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Chief Executive Update

10/4/2020

Once again, last Thursday’s #ClapforCarers was really heart-warming and encouraging to hear. It is an unprecedented public appreciation of the vital work that those working in health and social care do and a significant, collective recognition of how that is very important in the world. But for me, it’s not without a degree of poignancy. One of the things that this pandemic has really drawn into sharp focus is how undervalued, underestimated and unappreciated social care has been; mistakenly viewed by many as low skilled when in fact it is highly skilled and of great value.
 
As a former nurse, I know there are many tasks that are now undertaken in social care that used to be considered a 'nursing task'. I think many people do not understand or appreciate how this has changed over the years. Equally, many of the people Cornerstone support have incredibly complex needs, both physical and behavioural, and yet the funding we receive for these services has been squeezed and squeezed over the years. 40 years ago the people we support would have been kept in hospital settings with very little quality of life. Now they are able to live fulfilled lives within their communities because of a skilled and experienced social care workforce; invaluable workforces like Cornerstone.

I warmly welcome the Scottish Government Health Secretary, Jeane Freeman’s announcement yesterday of an immediate pay uplift for all social care workers to at least the Real Living Wage rate of £9.30 an hour. That, coupled with the recognition of the vital role social care workers are playing during the current pandemic, was certainly heartening to hear, if not long overdue.  We will continue to put pressure on funding bodies, seeking long-term assurances of increased and secure funding across the sector, as well as a sustained level of recognition commensurate to the importance of the care being delivered.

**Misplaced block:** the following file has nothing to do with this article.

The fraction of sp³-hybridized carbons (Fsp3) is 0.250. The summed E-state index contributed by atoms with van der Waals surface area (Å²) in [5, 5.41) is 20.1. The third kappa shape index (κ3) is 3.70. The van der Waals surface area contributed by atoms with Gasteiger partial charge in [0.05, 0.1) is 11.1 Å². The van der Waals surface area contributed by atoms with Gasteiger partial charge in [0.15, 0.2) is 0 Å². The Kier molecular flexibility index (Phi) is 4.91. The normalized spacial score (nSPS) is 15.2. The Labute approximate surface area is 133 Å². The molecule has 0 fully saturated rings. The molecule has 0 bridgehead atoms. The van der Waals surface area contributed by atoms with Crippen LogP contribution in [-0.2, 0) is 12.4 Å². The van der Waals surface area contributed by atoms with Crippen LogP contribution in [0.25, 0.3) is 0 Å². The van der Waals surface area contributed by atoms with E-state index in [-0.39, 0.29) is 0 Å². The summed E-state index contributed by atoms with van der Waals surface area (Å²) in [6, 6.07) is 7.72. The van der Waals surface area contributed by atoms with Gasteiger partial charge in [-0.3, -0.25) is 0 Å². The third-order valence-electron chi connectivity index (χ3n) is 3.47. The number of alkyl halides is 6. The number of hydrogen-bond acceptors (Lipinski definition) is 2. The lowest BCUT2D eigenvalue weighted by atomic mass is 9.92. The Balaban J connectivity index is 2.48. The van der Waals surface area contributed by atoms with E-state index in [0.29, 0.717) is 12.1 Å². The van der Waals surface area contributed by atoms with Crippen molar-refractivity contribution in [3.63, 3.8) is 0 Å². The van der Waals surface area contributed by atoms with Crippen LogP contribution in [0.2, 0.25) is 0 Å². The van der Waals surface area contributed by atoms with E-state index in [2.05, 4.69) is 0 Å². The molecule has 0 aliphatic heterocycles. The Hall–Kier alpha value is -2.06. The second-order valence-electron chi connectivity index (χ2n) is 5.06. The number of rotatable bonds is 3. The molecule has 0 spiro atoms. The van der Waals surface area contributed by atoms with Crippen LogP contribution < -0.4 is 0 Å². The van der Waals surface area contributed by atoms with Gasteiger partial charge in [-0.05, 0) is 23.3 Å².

What this pandemic has shown is that the services and support Cornerstone provide are as important as those provided by the health sector - not second in line, not an afterthought, but essential and vital services that communities can't live without. Two of the most pressing issues of this crisis for us - the use of PPE and the availability of testing - threw into sharp relief where national priorities were, until decision-makers have gradually begun to realise that there are many, many individuals who cannot survive in our communities without a highly-dedicated, willing and appropriately supported social care workforce.  We will continue to push for more testing, clarity and adequate supplies of PPE, to make sure our workforce and the people we support are kept as safe as absolutely possible. 
 
I genuinely hope and believe, that once we all get through this crisis, there will be a real opportunity for society to re-evaluate where our priorities lie and what skills are really important. To re-assess how we look after the most vulnerable people in our society, to redefine what we value and, importantly, how, as a society, we adequately reward those that do the essential “looking after”.
 
I would encourage you to follow some of the many Cornerstone Facebook and Twitter pages we have out there. There are so many heart-warming stories from our colleagues and the people we support, showing how they are coping - keeping themselves busy and entertained during the lockdown. There's so much creativity going on it's amazing!
 
I’ll certainly be out clapping again next week in recognition of the absolutely vital role Cornerstone staff play within our communities across the country, and society as a whole!
 
Hazel